Chapter 3 launches Lamoureux’s case against scientific concordism, a position he once “fiercely defended”. His leading claim is that the Bible itself rejects scientific concordism, thus giving the impression that his main concern is for us to submit ourselves to God’s Word; in reality his argument is that the Bible makes numerous scientific assumptions and statements that we now know to be false (e.g., it represents the universe as consisting of three vertically-arranged tiers). Nevertheless, this does not make God a liar, Lamoureux insists. We need to take an “incarnational approach” to the Bible, recognizing that that God accommodated his revelation to the “ancient science” of the biblical authors much as the Son of God accommodated himself when he took on human flesh.
Lamoureux believes this approach allows us to retain the doctrine of biblical inerrancy, albeit with some qualification. I have to disagree. It’s clear from this chapter and the next that Lamoureux rejects plenary verbal inerrancy (the historical evangelical view that the Bible affirms no falsehoods) in favor of a limited inerrancy position, according to which the Bible is inerrant with respect to its theological statements but not with respect to its scientific statements. Lamoureux makes no bones about it: the biblical writers made false scientific statements. Indeed, he implies that the incarnate Son of God made false scientific statements.
The case against scientific concordism continues in chapter 4. According to Lamoureux, the first three chapters of Genesis reflect ancient science, but today we know better. The pattern of fossils in the geological record contradicts the historical events described in Genesis. Once again we are assured that God is no liar. In his wisdom, God chose to use outdated scientific ideas to express his “Messages of Faith”; in this case, the message that he judges humans for their sins. To his credit Lamoureux avoids weasel words and states his conclusions directly and unequivocally: “That’s right, the events in Gen 3 did not happen as stated. There never was a cosmic fall.” Such clarity is commendable, but the suggestion that this doesn’t amount to an abandonment of biblical inerrancy stretches credibility to breaking point. Words have meanings, after all.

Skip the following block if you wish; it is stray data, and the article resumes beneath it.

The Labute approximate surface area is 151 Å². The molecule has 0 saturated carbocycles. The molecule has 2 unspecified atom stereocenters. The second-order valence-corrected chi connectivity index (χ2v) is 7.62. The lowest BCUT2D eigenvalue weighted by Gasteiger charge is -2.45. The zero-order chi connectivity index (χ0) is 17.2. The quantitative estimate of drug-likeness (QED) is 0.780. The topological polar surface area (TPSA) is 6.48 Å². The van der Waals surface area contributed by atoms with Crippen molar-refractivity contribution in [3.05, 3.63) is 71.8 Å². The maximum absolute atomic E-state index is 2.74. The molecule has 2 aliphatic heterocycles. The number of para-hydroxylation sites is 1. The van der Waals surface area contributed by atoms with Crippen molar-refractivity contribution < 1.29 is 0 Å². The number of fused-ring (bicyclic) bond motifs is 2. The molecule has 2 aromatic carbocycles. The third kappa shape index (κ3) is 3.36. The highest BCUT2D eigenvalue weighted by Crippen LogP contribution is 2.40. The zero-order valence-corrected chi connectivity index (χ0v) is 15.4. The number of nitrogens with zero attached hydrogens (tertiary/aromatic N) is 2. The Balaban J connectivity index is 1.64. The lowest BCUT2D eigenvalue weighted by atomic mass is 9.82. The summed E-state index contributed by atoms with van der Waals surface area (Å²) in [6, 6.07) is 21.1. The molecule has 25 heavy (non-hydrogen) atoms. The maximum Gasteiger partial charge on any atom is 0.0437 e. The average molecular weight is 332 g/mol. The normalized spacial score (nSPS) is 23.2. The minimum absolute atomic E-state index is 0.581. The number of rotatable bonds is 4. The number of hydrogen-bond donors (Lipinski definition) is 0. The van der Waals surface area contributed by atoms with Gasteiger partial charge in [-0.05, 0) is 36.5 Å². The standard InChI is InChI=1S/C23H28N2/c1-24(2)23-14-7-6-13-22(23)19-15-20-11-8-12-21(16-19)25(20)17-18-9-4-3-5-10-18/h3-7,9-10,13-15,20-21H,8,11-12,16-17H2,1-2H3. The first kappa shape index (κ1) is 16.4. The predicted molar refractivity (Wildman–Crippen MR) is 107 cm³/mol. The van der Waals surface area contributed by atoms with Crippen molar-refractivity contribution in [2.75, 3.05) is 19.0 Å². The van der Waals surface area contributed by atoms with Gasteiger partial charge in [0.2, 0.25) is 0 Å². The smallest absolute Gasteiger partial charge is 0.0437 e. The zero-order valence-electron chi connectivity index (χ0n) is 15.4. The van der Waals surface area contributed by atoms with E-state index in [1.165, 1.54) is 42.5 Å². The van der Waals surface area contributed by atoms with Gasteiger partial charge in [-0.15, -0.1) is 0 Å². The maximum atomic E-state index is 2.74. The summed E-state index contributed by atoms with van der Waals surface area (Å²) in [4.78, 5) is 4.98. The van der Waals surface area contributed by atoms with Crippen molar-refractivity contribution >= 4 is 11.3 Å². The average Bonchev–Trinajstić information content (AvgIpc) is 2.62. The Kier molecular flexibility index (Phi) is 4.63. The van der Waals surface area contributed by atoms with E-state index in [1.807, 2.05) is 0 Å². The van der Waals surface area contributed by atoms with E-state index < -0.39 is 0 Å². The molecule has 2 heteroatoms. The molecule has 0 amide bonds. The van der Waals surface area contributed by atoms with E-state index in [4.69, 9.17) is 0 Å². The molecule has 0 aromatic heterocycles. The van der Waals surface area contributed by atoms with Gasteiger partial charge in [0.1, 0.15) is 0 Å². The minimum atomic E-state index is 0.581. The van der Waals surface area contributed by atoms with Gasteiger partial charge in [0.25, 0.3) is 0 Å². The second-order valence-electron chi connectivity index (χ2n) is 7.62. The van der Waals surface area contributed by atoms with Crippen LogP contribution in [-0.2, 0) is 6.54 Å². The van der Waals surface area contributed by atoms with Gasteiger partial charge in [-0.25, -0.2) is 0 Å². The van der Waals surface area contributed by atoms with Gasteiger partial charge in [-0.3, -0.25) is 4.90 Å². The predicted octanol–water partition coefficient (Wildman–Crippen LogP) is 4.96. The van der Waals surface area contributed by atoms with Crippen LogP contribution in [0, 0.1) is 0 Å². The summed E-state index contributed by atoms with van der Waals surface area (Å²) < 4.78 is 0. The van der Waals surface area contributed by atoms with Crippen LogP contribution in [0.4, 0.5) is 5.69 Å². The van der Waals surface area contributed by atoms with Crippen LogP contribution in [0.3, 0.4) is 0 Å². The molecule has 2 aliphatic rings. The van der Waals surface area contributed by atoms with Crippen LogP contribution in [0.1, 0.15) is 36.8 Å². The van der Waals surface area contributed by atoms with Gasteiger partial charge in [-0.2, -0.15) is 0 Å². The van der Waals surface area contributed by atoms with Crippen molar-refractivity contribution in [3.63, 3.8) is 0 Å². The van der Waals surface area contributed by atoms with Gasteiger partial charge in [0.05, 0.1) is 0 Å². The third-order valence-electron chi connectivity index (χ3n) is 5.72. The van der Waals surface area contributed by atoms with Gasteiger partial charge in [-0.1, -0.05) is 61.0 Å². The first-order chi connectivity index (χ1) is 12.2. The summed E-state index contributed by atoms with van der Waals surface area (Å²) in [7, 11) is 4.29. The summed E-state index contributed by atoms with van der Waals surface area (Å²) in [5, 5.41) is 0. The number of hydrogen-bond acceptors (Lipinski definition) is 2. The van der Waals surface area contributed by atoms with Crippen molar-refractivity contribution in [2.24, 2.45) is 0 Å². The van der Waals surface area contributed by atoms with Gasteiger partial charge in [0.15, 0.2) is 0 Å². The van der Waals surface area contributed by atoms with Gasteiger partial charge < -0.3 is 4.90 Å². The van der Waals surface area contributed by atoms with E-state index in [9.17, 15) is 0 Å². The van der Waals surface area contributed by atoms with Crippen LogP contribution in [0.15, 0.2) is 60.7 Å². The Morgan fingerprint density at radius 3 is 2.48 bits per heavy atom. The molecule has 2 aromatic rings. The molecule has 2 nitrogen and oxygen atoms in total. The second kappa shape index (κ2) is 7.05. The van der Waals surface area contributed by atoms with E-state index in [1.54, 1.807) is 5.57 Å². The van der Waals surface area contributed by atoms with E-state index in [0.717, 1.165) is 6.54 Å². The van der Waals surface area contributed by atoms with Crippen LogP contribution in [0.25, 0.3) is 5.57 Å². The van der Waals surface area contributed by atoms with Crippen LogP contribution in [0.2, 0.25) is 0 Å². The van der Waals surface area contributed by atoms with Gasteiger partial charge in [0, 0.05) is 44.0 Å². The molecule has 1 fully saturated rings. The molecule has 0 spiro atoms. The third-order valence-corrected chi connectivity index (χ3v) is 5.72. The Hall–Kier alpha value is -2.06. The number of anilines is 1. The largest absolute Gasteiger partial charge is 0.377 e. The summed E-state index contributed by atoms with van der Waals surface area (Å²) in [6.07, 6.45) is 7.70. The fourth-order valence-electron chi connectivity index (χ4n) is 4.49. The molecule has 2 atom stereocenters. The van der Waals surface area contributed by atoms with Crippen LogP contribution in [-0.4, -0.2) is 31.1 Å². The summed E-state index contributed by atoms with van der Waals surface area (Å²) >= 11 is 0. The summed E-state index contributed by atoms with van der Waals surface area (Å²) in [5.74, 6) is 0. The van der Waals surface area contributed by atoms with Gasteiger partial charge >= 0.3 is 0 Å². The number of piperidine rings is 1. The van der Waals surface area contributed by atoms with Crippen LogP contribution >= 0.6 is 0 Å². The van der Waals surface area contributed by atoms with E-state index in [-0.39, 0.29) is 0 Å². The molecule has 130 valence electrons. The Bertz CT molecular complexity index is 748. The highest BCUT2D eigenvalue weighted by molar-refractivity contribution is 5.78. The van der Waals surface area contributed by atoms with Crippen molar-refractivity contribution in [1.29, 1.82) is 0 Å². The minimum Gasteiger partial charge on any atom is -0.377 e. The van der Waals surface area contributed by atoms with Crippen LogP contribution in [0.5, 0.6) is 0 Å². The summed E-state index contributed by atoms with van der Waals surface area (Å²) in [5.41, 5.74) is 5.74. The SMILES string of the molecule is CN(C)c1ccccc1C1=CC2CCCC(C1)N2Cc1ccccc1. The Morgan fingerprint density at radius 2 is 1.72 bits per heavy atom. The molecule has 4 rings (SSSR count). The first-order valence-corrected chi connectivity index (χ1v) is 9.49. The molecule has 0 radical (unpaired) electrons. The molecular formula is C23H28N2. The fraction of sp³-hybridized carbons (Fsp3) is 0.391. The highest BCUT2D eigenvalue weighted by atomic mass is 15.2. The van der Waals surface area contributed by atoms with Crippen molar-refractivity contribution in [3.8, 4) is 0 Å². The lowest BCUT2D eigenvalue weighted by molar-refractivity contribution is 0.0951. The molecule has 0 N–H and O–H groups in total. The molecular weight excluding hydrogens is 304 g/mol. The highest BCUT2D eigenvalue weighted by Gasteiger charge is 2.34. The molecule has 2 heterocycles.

Chapter 5 sets out what Lamoureux takes to be compelling scientific evidence for an old earth and for the evolutionary origins of life. Readers familiar with the scientific debates over these issues will find nothing new here. What’s surprising, however, is that Lamoureux rests his case for evolution almost entirely on the existence of transitional fossils. In contrast, seasoned apologists for evolution will often concede that the fossil record presents not so much a powerful argument for Darwinism as an awkward problem to be explained, not least because of the conspicuous absence of expected intermediate forms. According to one leading evolutionist, Mark Ridley, “the gradual change of fossil species has never been part of the evidence for evolution … because [the fossil record] has great gaps in it.” Among the problems for Lamoureux’s scientific argument—problems he doesn’t mention—are the fact that transitional fossils would be evidence at most for common ancestry (not for universal evolutionary development by solely natural processes) and the fact that whether or not a particular fossil is interpreted as a transitional form largely depends on whether one accepts common ancestry in the first place. Lamoureux’s use of evidence is, at best, prejudicially selective.
In chapter 6 Lamoureux addresses the thorny issue of human evolution. Are we biologically descended from lower life forms—ultimately, from simple single-celled organisms? Did human death precede the fall of Adam? Was there an Adamic fall at all? As he well realizes, it’s here that Lamoureux faces his greatest challenges in trying to reconcile biblical theology with evolutionary science. He opens by presenting what he takes to be compelling scientific evidence for human evolution: anatomical and genetic similarities between humans and modern-day apes, ‘transitional’ hominids in the fossil record, and recent analysis of the human gene pool. This review is not the place to enter into a detailed evaluation of his case, but I will say this: I was struck by how flimsy a case it was. Much of the empirical data can be explained equally well by common design as by common descent, while other elements of Lamoureux’s case (e.g., inferences from supposed transitional species) rely on circular reasoning, since they depend on interpretations of the evidence that presuppose precisely what is in question (evolutionary development).